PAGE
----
Before my granddaddy Elmer Baird settled down on the farm with his wife Evelyn he spent a few years as a newspaper reporter, notice that I said his wife and not "my grandmother." The Spanish American War was over and he considered himself fortunate to have escaped his time in Cuba with no more than a bad knee courtesy of a Spanish M93 Mauser.
Elmer was a type of newspaperman known as a stringer. Stringers didn’t have a regular job with one paper but covered for whatever paper had a need at the time. The two papers he contributed to mostly were The Daily Tribune and The National Register.
Elmer lived to an old age, and after he passed I received a box from his estate. The box contains a suitcase filled with an assortment of artifacts of Elmer's once vibrant life. In sorting through Elmer's preserved life, I discovered that Elmer was also on a personal mission as he traveled for the newspapers. His wife Evelyn who was an accomplished gardener had the desire to have a blue rose in her garden. Always after that headline-grabbing story, Elmer also had to keep a sharp eye out for that elusive blue rose.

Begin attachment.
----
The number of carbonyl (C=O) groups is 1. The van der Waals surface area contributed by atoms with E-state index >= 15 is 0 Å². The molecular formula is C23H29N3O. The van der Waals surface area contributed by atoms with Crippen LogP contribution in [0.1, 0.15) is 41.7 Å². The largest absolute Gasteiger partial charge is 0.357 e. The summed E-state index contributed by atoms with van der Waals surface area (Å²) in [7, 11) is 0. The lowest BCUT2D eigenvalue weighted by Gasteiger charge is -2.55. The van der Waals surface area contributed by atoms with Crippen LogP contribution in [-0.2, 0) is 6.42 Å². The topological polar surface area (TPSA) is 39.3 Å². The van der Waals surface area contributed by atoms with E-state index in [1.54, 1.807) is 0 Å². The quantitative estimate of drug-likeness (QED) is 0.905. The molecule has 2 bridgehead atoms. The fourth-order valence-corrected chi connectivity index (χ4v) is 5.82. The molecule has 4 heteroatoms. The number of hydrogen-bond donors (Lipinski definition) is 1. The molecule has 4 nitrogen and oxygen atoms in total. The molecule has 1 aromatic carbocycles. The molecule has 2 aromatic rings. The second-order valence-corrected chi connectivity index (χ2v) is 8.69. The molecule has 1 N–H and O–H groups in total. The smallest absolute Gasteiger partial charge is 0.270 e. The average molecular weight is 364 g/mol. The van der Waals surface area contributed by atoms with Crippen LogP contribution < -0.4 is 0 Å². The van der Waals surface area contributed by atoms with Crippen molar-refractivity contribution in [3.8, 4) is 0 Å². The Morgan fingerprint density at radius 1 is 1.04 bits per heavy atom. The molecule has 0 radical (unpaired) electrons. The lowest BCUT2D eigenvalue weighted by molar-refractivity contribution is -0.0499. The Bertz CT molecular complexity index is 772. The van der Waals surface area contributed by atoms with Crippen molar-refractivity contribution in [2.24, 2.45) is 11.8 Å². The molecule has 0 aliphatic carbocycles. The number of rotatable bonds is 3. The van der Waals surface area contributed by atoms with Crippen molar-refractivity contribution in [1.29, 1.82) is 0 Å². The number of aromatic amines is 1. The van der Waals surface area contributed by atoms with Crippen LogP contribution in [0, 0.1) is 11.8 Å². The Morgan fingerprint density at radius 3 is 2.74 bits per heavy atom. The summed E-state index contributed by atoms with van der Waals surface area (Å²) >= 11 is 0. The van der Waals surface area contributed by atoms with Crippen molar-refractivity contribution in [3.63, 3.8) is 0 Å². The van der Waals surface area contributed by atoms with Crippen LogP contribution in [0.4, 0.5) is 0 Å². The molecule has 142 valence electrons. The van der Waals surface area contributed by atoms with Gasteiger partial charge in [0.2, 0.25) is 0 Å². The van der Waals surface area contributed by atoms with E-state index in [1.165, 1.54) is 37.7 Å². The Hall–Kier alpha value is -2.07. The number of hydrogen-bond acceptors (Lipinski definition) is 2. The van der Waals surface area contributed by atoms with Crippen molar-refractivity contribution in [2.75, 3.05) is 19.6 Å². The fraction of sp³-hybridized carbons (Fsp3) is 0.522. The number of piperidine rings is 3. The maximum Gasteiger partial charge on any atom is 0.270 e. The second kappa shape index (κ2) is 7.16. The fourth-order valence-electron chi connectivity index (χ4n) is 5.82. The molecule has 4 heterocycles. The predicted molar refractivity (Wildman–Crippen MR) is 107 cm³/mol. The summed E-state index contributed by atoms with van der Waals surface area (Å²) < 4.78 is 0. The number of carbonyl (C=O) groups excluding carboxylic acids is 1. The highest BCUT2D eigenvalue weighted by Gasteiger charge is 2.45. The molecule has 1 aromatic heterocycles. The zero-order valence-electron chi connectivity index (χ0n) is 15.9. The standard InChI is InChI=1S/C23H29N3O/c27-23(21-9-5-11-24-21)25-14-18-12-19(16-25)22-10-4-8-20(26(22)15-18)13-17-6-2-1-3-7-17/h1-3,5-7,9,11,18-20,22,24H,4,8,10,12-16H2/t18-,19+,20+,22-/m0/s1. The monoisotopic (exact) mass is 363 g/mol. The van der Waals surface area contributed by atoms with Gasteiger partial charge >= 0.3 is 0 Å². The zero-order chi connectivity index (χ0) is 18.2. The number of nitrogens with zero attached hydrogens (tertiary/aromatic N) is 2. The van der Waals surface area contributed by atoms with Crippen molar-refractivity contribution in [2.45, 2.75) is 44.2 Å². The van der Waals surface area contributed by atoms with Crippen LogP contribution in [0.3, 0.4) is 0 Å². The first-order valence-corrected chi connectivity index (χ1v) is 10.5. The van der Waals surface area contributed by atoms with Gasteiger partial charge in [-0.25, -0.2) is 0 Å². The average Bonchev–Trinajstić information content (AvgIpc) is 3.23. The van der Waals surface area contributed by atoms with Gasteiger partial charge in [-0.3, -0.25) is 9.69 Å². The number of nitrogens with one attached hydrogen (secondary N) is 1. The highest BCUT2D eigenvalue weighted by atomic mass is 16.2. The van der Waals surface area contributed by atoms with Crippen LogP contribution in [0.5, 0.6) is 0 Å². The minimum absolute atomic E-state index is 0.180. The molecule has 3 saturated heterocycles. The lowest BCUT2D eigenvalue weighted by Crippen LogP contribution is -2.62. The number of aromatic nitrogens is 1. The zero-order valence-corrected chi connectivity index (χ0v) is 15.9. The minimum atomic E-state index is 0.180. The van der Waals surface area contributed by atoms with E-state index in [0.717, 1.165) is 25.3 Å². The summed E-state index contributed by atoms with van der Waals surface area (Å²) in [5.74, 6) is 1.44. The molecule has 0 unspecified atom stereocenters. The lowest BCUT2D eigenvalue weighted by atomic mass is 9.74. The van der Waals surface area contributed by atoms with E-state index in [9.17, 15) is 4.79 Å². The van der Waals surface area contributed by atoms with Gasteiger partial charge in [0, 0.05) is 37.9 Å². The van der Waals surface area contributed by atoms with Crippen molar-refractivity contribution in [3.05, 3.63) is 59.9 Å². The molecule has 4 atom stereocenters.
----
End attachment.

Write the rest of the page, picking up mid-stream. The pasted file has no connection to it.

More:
The box that was delivered by FedEx to my front porch was one of those cardboard types with the built-in folding handles and was marked "DELIVER TO ADDRESSEE ONLY." Noted on the outside also was the declaration N.O.I.B.N., which from my old retails days I know it stands for not otherwise identifiable by name. Upon opening the box I found that it contained a suitcase filled with an assortment of artifacts of Elmer's life. Photos, telegrams, journals, notes, and some of his gear make up the bulk of the contents.